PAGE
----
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Three fascinating facts about blue plaque buildings in Central London

Blue plaque buildings in London are among the city’s most loved and notable quirks. London is almost unanimously recognised and celebrated as one of the most vibrant and sophisticated cities on the planet. It is filled with a dazzling array of diversions and pursuits, from first-run West-End theatre productions and cutting-edge museum exhibitions to unparalleled shopping streets and dining establishments that help to set worldwide culinary standards. Not surprisingly, then, London attracts people from all over the globe who want to live or own property in this coveted city.

Indeed, if you were to consult an estate agent in Prime Central London, you would surely discover that demand for properties for sale and properties to let in London is not only holding steady, but is on the rise. This especially holds true in highly sought-after Prime Central London neighbourhoods, such as Mayfair or Kensington and Chelsea, where clients at the top of the market are often looking to buy a blue plaque house.

In addition to the first-rate lifestyle options that London has to offer in abundance, there are other factors, which make it such an appealing place in which to own or rent property. These include the city’s storied history and elegant architecture.

London’s legendary blue plaque buildings

Blue plaque buildings in London are among the city’s most loved and notable quirks. Image credit: chrisimages/Bigstock.com

London’s history and architecture come fascinatingly together in the form of the city’s famed blue plaque buildings. These are essentially properties that bear a plaque (and in rare cases two) sharing information about a prominent person (or people) who once resided at this address.

From the plaque commemorating Oscar Wilde at Tite Street in Chelsea to the one celebrating Ava Gardner at 34-35 Ennismore Gardens in Knightsbridge which is a prime example of period property near Hyde Park, these plaques can be found in London’s most prime locations ranging from Mayfair to Knightsbridge.

There are currently more than 900 of these blue plaque building, spread across the length and breadth of London. Interestingly, although uniformly referred to as “blue plaque” properties, not all of the plaques are, in fact, blue. Presently run by English Heritage, London’s unique blue plaque scheme has actually been around since 1866 and has been run, since its inception, by three other groups, the Royal Society of Arts, the London County Council and the Greater London Council. London’s system of awarding blue plaques is thought to represent the oldest practice of this type in the world.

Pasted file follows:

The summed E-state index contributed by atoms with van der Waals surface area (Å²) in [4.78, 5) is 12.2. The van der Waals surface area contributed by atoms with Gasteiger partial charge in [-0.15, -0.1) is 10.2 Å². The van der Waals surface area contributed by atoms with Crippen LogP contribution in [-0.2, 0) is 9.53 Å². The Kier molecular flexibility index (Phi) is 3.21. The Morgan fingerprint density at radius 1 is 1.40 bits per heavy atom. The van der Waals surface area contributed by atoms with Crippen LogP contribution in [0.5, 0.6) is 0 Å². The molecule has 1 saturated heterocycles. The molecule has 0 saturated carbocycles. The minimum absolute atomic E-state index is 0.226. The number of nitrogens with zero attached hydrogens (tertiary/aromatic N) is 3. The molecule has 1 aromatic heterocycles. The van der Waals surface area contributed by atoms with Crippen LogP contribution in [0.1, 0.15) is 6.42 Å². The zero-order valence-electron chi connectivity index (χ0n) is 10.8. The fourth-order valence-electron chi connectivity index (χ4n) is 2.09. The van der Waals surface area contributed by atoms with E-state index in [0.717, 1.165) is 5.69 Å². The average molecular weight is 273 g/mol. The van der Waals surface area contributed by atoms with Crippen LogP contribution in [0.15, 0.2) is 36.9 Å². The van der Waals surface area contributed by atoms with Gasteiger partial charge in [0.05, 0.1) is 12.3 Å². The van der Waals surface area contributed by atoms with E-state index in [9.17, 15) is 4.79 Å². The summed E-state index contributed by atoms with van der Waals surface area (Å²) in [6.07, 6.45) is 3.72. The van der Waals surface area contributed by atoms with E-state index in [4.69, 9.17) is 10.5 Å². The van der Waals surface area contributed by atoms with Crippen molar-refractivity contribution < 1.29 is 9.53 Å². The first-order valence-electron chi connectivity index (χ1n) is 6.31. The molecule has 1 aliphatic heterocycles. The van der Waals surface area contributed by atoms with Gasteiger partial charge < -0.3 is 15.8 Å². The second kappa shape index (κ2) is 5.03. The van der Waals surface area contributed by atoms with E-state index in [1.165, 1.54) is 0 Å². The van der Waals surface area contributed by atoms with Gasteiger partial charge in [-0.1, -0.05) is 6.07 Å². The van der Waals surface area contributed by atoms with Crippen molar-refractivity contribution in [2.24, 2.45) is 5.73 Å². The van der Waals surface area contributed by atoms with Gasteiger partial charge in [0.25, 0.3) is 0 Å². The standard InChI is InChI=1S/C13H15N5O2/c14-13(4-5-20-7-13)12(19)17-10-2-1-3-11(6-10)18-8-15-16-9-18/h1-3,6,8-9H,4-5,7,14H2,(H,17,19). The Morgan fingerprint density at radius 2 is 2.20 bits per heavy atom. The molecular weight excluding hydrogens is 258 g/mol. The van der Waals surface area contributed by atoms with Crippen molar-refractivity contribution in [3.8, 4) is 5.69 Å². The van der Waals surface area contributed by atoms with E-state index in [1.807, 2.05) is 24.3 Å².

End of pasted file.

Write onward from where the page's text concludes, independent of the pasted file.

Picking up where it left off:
Still to this day, blue plaques continue to be affixed to buildings throughout London that meet the standards of the awarding body. In order to gain a blue plaque designation, a building must have had a substantial relationship with its prominent resident. In other words, the person would have needed to stay at the property for some time, not just have visited overnight or for a few days. Additionally, the subject of the blue plaque, the significant resident, must have been dead for 20 years or more, in order for the building to be considered for this designation. Once these guidelines are followed, anyone can nominate a building for a blue plaque, without any further restrictions. Whether or not the nomination ends up being successful is, of course, another matter entirely.

Fans of architecture and aficionados of history can indulge these passions on blue plaque tours of Prime Central London that will take you to see selected examples of these properties, Each tour focuses on buildings selected for being notable, historically important or quirky in some fashion. Certainly, over the 152 years that it has been in existence, this scheme has seen its share of noteworthy moments. Here are just three interesting facts regarding Central London’s blue plaque buildings.

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Still to this day, blue plaques continue to be affixed to buildings throughout London that meet the standards of the awarding body. Image credit: Maxwell Hamilton

The very first blue plaque building no longer exists

The Royal Society of Arts inaugurated London’s very first blue plaque in 1867, which they referred to as a “commemorative tablet”. This original plaque honoured Lord Byron. Since Byron was a somewhat racy figure, it may have been a bit of an odd choice, perhaps even a controversial one, for the extremely conservative Victorian era.

Nevertheless, this very first blue plaque (which was actually a blue disk) was awarded to a house in Holles Street (some say it was number 16, though others claim that it was number 24) in Westminster, near to Cavendish Square. The plaque designated the property as the house in which Lord Byron was born in 1788.